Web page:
The Tank, Cruiser, Challenger (A30) was a British tank of World War II. It mounted the Quick Firing (QF) 17-pounder anti-tank gun on a chassis derived from the Cromwell tank to add anti-tank firepower to the cruiser tank units.
The design compromises made in fitting the large gun onto the Cromwell chassis resulted in a tank with a powerful weapon and reduced armour.
The extemporised 17-pounder Sherman Firefly conversion of the US-supplied Sherman was easier to produce and, with delays in production, only 200 Challengers were built. The Challenger was able to keep up with the fast Cromwell tank and was used with them.
The 17-pounder gun mounted on the Challenger offered sufficient performance against the majority of German AFVs, including the Tiger I and Panther tank and the tank, had a higher top speed and cross-country mobility than the Panzer IV or StuG III.
The Challenger could only hold 48 rounds of the large 17-pounder ammunition because the General Staff required four men in the turret, though later tanks like the Centurion used a three-man turret. The armour of the Challenger offered very little protection against contemporary German anti-tank guns and was lower than that of the Cromwell, which often operated with Challengers.
In combat, the Challenger fulfilled much the same role as the Sherman Firefly, providing overwatch for the other tanks in the troop, as its 17-pounder could penetrate almost all German AFVs frontally, unlike the 75 mm.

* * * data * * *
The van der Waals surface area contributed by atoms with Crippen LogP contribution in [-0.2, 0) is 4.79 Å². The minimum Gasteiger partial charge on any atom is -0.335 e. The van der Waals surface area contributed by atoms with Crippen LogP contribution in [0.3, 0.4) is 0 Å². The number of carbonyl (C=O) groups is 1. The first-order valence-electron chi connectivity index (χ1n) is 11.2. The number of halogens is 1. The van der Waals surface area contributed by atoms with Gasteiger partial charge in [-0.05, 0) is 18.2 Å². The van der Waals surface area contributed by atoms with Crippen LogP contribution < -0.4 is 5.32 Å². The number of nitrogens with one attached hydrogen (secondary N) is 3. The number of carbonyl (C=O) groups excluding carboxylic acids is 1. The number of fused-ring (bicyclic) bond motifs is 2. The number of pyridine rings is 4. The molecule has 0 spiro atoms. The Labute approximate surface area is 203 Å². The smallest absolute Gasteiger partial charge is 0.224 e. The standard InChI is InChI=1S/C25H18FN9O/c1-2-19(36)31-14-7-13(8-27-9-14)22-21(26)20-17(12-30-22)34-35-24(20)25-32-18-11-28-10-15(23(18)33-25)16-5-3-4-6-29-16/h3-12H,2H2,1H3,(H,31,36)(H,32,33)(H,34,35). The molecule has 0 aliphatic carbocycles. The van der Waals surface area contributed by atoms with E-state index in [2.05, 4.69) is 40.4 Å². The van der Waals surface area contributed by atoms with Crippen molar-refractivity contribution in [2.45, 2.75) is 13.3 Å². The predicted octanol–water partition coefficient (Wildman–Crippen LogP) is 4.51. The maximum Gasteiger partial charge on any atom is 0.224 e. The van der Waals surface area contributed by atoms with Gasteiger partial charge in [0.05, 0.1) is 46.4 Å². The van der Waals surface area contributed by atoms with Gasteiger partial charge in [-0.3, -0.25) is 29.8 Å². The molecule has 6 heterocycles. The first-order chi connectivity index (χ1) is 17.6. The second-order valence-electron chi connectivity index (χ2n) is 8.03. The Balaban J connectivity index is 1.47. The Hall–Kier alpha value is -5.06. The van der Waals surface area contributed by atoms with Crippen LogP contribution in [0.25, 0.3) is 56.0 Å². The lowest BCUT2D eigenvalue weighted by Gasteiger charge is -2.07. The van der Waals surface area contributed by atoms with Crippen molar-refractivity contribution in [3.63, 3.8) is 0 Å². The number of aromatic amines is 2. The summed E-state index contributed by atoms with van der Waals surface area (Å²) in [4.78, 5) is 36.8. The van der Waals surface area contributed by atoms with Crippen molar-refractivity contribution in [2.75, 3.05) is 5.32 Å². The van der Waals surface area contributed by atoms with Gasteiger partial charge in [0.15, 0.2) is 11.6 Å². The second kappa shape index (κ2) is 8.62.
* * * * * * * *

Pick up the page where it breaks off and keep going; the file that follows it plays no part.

It was deployed in a similar manner at a troop level, this was typically one 17-pounder armed tank (such as Challenger or Firefly) to three 75 mm armed tanks (Cromwells or Shermans); at times, the deployment of 17-pounder armed tanks was increased to two per troop.
The Challenger was based on the reliable Cromwell tank, which used the new Rolls-Royce Meteor engine, which was far more reliable and powerful than the ageing Liberty engine used in earlier British Cruiser designs like the Crusader tank.
Its reliability was slightly below that of the Cromwell, as a problem was experienced with track throwing, caused by mud building up in the wheels but this was resolved in the field. Supply and maintenance were vastly simplified through the use of common parts with the Cromwell.
In comparison with the Firefly, the tank lacked the sloping forward armour but presented a lower profile and avoided the Firefly’s constraint on gun depression. The Challenger provided 10° of gun depression while Firefly was limited to 5°, which was a significant disadvantage in combat.
It was preferred within Cromwell units as it shared similar mobility and manoeuvrability, whereas the Firefly was slower.
Despite a lower design weight than the earlier A29 specification (32½ not 34 tons), the Challenger was heavy and required dockyard equipment to ship, making it impractical to use in amphibious assaults such as the D-day landings.